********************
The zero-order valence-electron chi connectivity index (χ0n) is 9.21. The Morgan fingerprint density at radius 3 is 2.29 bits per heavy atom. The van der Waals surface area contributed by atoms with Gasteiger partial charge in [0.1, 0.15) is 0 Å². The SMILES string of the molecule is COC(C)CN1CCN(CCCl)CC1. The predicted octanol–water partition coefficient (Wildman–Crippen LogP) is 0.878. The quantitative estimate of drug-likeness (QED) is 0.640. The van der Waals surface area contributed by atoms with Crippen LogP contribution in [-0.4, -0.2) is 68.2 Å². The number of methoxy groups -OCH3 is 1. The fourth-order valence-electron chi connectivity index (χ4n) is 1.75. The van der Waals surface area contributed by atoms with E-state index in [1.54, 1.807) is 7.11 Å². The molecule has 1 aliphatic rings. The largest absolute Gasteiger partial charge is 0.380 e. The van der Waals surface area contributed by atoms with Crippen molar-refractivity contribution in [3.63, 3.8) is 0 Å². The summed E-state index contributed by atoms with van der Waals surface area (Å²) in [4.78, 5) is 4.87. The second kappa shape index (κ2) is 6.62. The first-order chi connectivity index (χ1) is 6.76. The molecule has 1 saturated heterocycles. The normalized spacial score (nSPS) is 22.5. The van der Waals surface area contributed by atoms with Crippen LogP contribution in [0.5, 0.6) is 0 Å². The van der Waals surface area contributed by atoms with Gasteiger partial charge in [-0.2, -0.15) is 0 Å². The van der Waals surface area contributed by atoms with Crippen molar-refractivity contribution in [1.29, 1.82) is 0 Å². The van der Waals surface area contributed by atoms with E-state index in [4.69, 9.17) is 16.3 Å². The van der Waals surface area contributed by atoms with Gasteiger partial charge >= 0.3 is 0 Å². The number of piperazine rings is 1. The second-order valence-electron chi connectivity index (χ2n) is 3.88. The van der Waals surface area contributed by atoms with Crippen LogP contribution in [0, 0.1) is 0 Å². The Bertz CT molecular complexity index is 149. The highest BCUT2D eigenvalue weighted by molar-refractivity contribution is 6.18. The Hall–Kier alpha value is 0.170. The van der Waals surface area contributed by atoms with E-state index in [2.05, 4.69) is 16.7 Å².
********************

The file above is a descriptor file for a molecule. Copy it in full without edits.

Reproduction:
The zero-order valence-electron chi connectivity index (χ0n) is 9.21. The Morgan fingerprint density at radius 3 is 2.29 bits per heavy atom. The van der Waals surface area contributed by atoms with Gasteiger partial charge in [0.1, 0.15) is 0 Å². The SMILES string of the molecule is COC(C)CN1CCN(CCCl)CC1. The predicted octanol–water partition coefficient (Wildman–Crippen LogP) is 0.878. The quantitative estimate of drug-likeness (QED) is 0.640. The van der Waals surface area contributed by atoms with Crippen LogP contribution in [-0.4, -0.2) is 68.2 Å². The number of methoxy groups -OCH3 is 1. The fourth-order valence-electron chi connectivity index (χ4n) is 1.75. The van der Waals surface area contributed by atoms with E-state index in [1.54, 1.807) is 7.11 Å². The molecule has 1 aliphatic rings. The largest absolute Gasteiger partial charge is 0.380 e. The van der Waals surface area contributed by atoms with Crippen molar-refractivity contribution in [3.63, 3.8) is 0 Å². The summed E-state index contributed by atoms with van der Waals surface area (Å²) in [4.78, 5) is 4.87. The second kappa shape index (κ2) is 6.62. The first-order chi connectivity index (χ1) is 6.76. The molecule has 1 saturated heterocycles. The normalized spacial score (nSPS) is 22.5. The van der Waals surface area contributed by atoms with Crippen LogP contribution in [0.5, 0.6) is 0 Å². The van der Waals surface area contributed by atoms with Gasteiger partial charge in [-0.2, -0.15) is 0 Å². The van der Waals surface area contributed by atoms with Crippen molar-refractivity contribution in [1.29, 1.82) is 0 Å². The van der Waals surface area contributed by atoms with E-state index in [4.69, 9.17) is 16.3 Å². The van der Waals surface area contributed by atoms with Gasteiger partial charge >= 0.3 is 0 Å². The number of piperazine rings is 1. The second-order valence-electron chi connectivity index (χ2n) is 3.88. The van der Waals surface area contributed by atoms with Crippen LogP contribution in [0, 0.1) is 0 Å². The Bertz CT molecular complexity index is 149. The highest BCUT2D eigenvalue weighted by molar-refractivity contribution is 6.18. The Hall–Kier alpha value is 0.170. The van der Waals surface area contributed by atoms with E-state index in [2.05, 4.69) is 16.7 Å².